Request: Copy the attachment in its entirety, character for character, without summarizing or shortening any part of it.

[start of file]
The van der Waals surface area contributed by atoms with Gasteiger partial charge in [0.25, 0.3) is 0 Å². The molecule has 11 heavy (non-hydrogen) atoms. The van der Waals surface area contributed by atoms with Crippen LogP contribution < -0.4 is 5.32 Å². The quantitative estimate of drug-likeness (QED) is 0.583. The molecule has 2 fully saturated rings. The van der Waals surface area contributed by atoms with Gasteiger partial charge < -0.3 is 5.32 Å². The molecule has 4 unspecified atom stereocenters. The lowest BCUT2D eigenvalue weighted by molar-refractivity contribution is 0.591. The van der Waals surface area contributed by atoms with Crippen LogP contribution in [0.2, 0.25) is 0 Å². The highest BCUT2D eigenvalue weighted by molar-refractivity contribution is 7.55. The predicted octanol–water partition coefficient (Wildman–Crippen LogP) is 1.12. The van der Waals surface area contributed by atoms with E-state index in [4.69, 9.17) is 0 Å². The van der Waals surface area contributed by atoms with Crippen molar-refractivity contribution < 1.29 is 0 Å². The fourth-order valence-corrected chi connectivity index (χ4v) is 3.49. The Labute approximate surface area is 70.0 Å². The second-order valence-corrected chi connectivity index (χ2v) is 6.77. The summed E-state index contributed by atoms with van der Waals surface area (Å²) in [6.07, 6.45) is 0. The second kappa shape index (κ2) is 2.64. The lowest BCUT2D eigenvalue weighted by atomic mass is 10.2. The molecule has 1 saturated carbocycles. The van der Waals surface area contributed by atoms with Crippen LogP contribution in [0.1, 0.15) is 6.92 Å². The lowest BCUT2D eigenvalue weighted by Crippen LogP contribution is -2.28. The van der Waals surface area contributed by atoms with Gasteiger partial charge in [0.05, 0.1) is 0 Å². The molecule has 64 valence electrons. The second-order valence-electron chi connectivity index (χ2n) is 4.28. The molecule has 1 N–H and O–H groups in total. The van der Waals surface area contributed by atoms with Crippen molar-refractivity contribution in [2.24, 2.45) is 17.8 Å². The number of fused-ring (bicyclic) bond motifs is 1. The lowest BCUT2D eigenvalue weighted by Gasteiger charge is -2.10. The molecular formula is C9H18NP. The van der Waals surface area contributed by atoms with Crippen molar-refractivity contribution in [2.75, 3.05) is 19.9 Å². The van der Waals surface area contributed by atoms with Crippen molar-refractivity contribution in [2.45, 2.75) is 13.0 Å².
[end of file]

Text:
The van der Waals surface area contributed by atoms with Gasteiger partial charge in [0.25, 0.3) is 0 Å². The molecule has 11 heavy (non-hydrogen) atoms. The van der Waals surface area contributed by atoms with Crippen LogP contribution < -0.4 is 5.32 Å². The quantitative estimate of drug-likeness (QED) is 0.583. The molecule has 2 fully saturated rings. The van der Waals surface area contributed by atoms with Gasteiger partial charge < -0.3 is 5.32 Å². The molecule has 4 unspecified atom stereocenters. The lowest BCUT2D eigenvalue weighted by molar-refractivity contribution is 0.591. The van der Waals surface area contributed by atoms with Crippen LogP contribution in [0.2, 0.25) is 0 Å². The highest BCUT2D eigenvalue weighted by molar-refractivity contribution is 7.55. The predicted octanol–water partition coefficient (Wildman–Crippen LogP) is 1.12. The van der Waals surface area contributed by atoms with E-state index in [4.69, 9.17) is 0 Å². The van der Waals surface area contributed by atoms with Crippen molar-refractivity contribution < 1.29 is 0 Å². The fourth-order valence-corrected chi connectivity index (χ4v) is 3.49. The Labute approximate surface area is 70.0 Å². The second-order valence-corrected chi connectivity index (χ2v) is 6.77. The summed E-state index contributed by atoms with van der Waals surface area (Å²) in [6.07, 6.45) is 0. The second kappa shape index (κ2) is 2.64. The lowest BCUT2D eigenvalue weighted by atomic mass is 10.2. The molecule has 1 saturated carbocycles. The van der Waals surface area contributed by atoms with Crippen LogP contribution in [0.1, 0.15) is 6.92 Å². The lowest BCUT2D eigenvalue weighted by Crippen LogP contribution is -2.28. The van der Waals surface area contributed by atoms with Gasteiger partial charge in [0.05, 0.1) is 0 Å². The molecule has 64 valence electrons. The second-order valence-electron chi connectivity index (χ2n) is 4.28. The molecule has 1 N–H and O–H groups in total. The van der Waals surface area contributed by atoms with Crippen molar-refractivity contribution in [2.24, 2.45) is 17.8 Å². The number of fused-ring (bicyclic) bond motifs is 1. The lowest BCUT2D eigenvalue weighted by Gasteiger charge is -2.10. The molecular formula is C9H18NP. The van der Waals surface area contributed by atoms with Crippen molar-refractivity contribution in [2.75, 3.05) is 19.9 Å². The van der Waals surface area contributed by atoms with Crippen molar-refractivity contribution in [2.45, 2.75) is 13.0 Å².